After wandering through a labyrinth
of halls, he finally found it on the second floor. A few steps farther
on, a stairway led down to one of the side entrances; for the building
could be entered from any of the four bounding streets.
Simpkins regarded knocking on doors and sending in cards as formalities
which served merely to tempt people of a retiring disposition to lie, so
when he walked into the waiting-room and found it deserted, he passed
through it quickly and opened the door beyond. But if he had expected
this manoeuver to bring him within easy distance of the person whom
he was seeking, he was disappointed. He had simply walked into a small
outer office. A self-sufficient youth of twelve, who was stuffed into
a be-buttoned suit, was its sole occupant.
"Hello, bub!" said Simpkins to this Cerberus of the threshold. "Mrs.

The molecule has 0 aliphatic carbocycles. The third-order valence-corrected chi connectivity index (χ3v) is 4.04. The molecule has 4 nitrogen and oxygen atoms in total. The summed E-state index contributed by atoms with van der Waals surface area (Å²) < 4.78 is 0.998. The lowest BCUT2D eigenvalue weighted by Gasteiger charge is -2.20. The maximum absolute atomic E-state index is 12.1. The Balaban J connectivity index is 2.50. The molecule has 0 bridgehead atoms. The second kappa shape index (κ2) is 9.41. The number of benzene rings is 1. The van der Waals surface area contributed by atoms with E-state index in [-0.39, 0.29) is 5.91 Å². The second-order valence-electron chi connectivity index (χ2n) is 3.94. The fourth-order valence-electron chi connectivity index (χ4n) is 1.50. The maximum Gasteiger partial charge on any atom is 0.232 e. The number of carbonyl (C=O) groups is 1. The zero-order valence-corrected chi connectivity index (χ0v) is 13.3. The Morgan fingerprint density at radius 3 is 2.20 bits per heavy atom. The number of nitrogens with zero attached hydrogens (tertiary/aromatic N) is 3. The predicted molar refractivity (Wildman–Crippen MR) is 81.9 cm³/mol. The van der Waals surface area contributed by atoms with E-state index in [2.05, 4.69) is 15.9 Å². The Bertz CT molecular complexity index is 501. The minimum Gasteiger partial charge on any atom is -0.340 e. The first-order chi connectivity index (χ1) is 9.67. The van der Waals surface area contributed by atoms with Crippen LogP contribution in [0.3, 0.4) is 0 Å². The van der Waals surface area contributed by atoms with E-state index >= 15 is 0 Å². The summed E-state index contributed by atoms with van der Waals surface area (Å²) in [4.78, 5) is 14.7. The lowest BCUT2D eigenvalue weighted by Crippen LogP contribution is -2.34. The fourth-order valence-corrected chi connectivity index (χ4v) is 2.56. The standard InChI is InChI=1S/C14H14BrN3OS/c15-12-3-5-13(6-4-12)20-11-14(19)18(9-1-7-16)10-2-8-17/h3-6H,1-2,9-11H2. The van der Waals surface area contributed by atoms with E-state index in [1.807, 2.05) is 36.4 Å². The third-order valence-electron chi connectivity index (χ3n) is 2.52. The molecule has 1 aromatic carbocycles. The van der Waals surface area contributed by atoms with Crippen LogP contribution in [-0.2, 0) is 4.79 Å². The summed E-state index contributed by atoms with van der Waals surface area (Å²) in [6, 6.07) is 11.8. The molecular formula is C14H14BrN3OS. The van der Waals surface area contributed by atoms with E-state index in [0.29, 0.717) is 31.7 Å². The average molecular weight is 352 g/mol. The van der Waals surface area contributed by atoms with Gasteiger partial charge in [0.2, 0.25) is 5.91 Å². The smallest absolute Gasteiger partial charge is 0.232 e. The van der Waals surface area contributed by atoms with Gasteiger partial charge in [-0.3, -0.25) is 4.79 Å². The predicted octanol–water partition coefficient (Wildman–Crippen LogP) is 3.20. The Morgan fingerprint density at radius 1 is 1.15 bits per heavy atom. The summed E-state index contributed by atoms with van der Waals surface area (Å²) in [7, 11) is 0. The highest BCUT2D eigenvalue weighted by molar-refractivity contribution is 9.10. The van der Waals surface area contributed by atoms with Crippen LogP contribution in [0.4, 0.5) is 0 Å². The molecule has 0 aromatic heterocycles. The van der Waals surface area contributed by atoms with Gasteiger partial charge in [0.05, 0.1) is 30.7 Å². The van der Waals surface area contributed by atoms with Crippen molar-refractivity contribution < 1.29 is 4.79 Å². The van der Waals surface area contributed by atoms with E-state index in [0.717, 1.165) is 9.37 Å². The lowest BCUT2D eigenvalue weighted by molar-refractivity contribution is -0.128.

Athelstone in?" and he drew out his letter of introduction; for he had
instantly decided to use it in place of a card, as being more likely to
gain him admittance.
"Aw, fergit it," the youth answered with fine American independence.
"I'll let youse know when your turn comes, an' youse can keep your
ref'rences till you're asked for 'em," and he surveyed Simpkins with
The reporter made no answer and asked no questions. Until that moment he
had not known that he had a turn, but if he had, he did not propose to
lose it by any foolish slip.